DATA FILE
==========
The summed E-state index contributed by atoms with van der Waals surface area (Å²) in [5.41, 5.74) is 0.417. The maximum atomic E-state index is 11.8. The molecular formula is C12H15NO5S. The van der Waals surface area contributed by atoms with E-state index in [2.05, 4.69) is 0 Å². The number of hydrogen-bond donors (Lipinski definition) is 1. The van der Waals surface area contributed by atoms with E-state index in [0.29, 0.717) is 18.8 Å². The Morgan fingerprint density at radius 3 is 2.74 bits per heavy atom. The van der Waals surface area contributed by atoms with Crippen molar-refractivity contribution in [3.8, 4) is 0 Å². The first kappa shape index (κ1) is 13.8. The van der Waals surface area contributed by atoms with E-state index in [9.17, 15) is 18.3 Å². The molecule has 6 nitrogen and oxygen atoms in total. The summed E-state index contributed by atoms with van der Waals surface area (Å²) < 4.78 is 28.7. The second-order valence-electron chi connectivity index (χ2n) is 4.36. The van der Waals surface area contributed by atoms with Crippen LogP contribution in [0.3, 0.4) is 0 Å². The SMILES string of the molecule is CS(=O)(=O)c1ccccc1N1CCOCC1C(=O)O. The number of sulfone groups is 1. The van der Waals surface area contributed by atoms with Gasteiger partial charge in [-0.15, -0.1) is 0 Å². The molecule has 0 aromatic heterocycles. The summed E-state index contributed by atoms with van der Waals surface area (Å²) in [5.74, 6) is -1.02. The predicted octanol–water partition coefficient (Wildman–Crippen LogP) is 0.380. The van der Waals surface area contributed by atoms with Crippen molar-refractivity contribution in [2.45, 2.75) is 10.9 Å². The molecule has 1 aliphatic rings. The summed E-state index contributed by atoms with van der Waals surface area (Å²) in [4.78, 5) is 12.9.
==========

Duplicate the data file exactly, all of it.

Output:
The summed E-state index contributed by atoms with van der Waals surface area (Å²) in [5.41, 5.74) is 0.417. The maximum atomic E-state index is 11.8. The molecular formula is C12H15NO5S. The van der Waals surface area contributed by atoms with E-state index in [2.05, 4.69) is 0 Å². The number of hydrogen-bond donors (Lipinski definition) is 1. The van der Waals surface area contributed by atoms with E-state index in [0.29, 0.717) is 18.8 Å². The Morgan fingerprint density at radius 3 is 2.74 bits per heavy atom. The van der Waals surface area contributed by atoms with Crippen molar-refractivity contribution in [3.8, 4) is 0 Å². The first kappa shape index (κ1) is 13.8. The van der Waals surface area contributed by atoms with E-state index in [9.17, 15) is 18.3 Å². The molecule has 6 nitrogen and oxygen atoms in total. The summed E-state index contributed by atoms with van der Waals surface area (Å²) < 4.78 is 28.7. The second-order valence-electron chi connectivity index (χ2n) is 4.36. The van der Waals surface area contributed by atoms with Crippen LogP contribution in [0.3, 0.4) is 0 Å². The SMILES string of the molecule is CS(=O)(=O)c1ccccc1N1CCOCC1C(=O)O. The number of sulfone groups is 1. The van der Waals surface area contributed by atoms with Gasteiger partial charge in [-0.15, -0.1) is 0 Å². The molecule has 0 aromatic heterocycles. The summed E-state index contributed by atoms with van der Waals surface area (Å²) in [5.74, 6) is -1.02. The predicted octanol–water partition coefficient (Wildman–Crippen LogP) is 0.380. The van der Waals surface area contributed by atoms with Crippen molar-refractivity contribution in [2.45, 2.75) is 10.9 Å². The molecule has 1 aliphatic rings. The summed E-state index contributed by atoms with van der Waals surface area (Å²) in [4.78, 5) is 12.9.